Fungus a possible precursor of severe respiratory diseases in pigs

The fungus Pneumocystis carinii causes progressive pneumonia in pigs and is a possible “door opener” for secondary bacterial infections. (Photo: Michael Bernkopf/Vetmeduni Vienna)

Piglet  1

The fungus Pneumocystis carinii causes mild forms of progressive pneumonia in pigs. It has therefore not been considered to be of high diagnostic relevance. A team from Vetmeduni Vienna has now shown this pathogen to be very prevalent among Austrian pigs, indicating that its role has so far been underestimated. Pneumocystis appears to be a sort of “door opener” for secondary bacterial infections. The results were published in two studies in the journals The Veterinary Journal and Journal of Veterinary Diagnostic Investigation.

Respiratory diseases in pigs typically involve multiple infections from different pathogens. Some pathogens play a greater role than others in the progression of the disease. The fungus Pneumocystis carinii is a relatively common cause of pneumonia in Austrian pigs, but its role has so far remained largely unexplored. Pneumocystis is considered to be less dangerous than other pathogens, as it probably requires other underlying conditions to sufficiently weaken the immune defence of the animals first.

A research team from Vetmeduni Vienna has now demonstrated the susceptibility of piglets to the fungus as well as its relation with other pathogens in the progression of the disease. Their research has shown that the fungus plays a more important role in pneumonia than had previously been assumed. Detecting pneumocystis in a medical examination requires a lung lavage, which, however, is less stressful to the animals than other sampling methods.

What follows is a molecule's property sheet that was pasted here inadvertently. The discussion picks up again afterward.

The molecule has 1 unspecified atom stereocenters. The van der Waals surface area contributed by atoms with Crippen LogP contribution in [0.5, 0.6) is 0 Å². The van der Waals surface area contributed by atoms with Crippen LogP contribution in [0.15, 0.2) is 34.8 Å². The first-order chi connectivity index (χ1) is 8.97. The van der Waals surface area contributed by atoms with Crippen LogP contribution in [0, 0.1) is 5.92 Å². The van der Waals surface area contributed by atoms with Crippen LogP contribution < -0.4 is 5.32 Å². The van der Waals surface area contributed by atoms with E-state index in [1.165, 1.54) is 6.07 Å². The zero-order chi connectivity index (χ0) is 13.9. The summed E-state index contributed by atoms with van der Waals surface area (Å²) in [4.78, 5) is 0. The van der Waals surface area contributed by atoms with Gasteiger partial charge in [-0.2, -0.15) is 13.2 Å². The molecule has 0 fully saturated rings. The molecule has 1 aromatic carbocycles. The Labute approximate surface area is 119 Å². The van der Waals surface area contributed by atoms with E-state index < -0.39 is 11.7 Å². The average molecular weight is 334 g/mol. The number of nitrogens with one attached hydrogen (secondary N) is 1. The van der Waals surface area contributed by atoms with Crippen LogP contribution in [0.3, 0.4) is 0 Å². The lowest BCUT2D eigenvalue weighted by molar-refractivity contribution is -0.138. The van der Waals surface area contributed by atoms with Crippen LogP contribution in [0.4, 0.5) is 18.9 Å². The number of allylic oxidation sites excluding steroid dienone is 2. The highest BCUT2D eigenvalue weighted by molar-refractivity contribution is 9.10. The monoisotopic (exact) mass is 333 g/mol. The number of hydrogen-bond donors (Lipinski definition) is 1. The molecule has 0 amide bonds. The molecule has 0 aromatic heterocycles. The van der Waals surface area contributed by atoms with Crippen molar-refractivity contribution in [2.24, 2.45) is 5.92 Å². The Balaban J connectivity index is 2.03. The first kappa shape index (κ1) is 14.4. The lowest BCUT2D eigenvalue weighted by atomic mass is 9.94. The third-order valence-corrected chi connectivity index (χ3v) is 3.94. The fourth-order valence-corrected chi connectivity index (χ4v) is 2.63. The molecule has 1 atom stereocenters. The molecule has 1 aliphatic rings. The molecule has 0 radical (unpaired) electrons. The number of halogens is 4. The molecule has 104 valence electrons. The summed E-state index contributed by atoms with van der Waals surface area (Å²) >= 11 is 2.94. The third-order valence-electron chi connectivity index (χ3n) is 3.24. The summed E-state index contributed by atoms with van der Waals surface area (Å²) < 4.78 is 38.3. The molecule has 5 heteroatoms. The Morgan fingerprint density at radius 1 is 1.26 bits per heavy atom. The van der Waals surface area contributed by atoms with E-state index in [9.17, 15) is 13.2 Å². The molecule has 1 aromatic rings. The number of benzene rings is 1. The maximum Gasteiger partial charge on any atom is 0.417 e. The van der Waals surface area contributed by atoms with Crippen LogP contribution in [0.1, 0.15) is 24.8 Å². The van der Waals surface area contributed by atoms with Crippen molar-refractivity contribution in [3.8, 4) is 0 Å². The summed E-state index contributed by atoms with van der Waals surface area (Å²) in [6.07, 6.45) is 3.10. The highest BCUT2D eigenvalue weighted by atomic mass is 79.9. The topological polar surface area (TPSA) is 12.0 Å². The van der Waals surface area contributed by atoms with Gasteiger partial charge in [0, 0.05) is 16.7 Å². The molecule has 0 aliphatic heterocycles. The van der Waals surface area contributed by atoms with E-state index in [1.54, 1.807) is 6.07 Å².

Pneumocystis in sick piglets of all age groups

The researchers began by testing stored tissue samples of sick piglets for the presence of the fungus and other pathogens. Pneumocystis was detected in piglets of all ages. In suckling piglets, only the fungus was detected in lung tissue. The older the piglets, the more bacteria could be detected. Pneumocystis itself was no longer as prevalent as in the suckling piglets. The fungus, however, appeared to have proliferated before the bacterial pathogens.

This suggests that the fungus plays a role as a “door opener” for secondary infections. “First the fungus spreads along the alveolar walls. From there it proliferates and fills the alveolar spaces. As a result, the lung tissue receives insufficient oxygen and bacteria can reproduce better in the damaged tissue,” explains Christiane Weissenbacher-Lang of the Institute for Pathology and Forensic Veterinary Medicine, describing the possible progression of the infection.  

Fungus detectable in living pigs only with lung lavage

The progress of the infection can be easily demonstrated in the laboratory using lung biopsies. In living pigs, however, this type of sampling is difficult and not suitable for routine testing. The team around Weissenbacher-Lang therefore tested whether oral fluid samples and lung lavages from sick pigs could be suitable for a diagnosis. Lung lavages are less stressful and easier to perform than biopsies. They also offer the advantage that material is collected from the entire lung.

Read the press release "Fungus a possible precursor of severe respiratory diseases in pigs" for further information. 2

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